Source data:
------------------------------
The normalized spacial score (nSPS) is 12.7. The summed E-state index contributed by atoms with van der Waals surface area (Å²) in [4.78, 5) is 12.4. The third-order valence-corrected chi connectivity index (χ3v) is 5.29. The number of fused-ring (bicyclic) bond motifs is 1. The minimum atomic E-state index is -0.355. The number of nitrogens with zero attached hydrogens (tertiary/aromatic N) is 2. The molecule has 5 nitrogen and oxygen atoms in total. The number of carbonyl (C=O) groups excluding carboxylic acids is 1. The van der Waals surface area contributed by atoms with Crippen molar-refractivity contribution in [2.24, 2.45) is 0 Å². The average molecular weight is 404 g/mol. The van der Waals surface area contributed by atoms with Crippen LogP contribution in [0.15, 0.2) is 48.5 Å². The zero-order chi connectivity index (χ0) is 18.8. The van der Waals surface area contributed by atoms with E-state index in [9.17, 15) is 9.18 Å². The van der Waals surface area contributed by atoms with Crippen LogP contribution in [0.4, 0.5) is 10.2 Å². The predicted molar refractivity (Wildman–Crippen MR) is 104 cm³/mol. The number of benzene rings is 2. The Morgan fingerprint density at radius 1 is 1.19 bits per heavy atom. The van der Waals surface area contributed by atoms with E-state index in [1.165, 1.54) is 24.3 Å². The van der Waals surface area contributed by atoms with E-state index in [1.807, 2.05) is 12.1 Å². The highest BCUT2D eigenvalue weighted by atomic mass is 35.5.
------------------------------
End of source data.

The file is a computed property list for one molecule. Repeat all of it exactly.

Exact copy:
The normalized spacial score (nSPS) is 12.7. The summed E-state index contributed by atoms with van der Waals surface area (Å²) in [4.78, 5) is 12.4. The third-order valence-corrected chi connectivity index (χ3v) is 5.29. The number of fused-ring (bicyclic) bond motifs is 1. The minimum atomic E-state index is -0.355. The number of nitrogens with zero attached hydrogens (tertiary/aromatic N) is 2. The molecule has 5 nitrogen and oxygen atoms in total. The number of carbonyl (C=O) groups excluding carboxylic acids is 1. The van der Waals surface area contributed by atoms with Crippen molar-refractivity contribution in [2.24, 2.45) is 0 Å². The average molecular weight is 404 g/mol. The van der Waals surface area contributed by atoms with Crippen LogP contribution in [0.15, 0.2) is 48.5 Å². The zero-order chi connectivity index (χ0) is 18.8. The van der Waals surface area contributed by atoms with E-state index in [9.17, 15) is 9.18 Å². The van der Waals surface area contributed by atoms with Crippen LogP contribution in [0.4, 0.5) is 10.2 Å². The predicted molar refractivity (Wildman–Crippen MR) is 104 cm³/mol. The number of benzene rings is 2. The Morgan fingerprint density at radius 1 is 1.19 bits per heavy atom. The van der Waals surface area contributed by atoms with E-state index in [1.165, 1.54) is 24.3 Å². The van der Waals surface area contributed by atoms with E-state index in [1.807, 2.05) is 12.1 Å². The highest BCUT2D eigenvalue weighted by atomic mass is 35.5.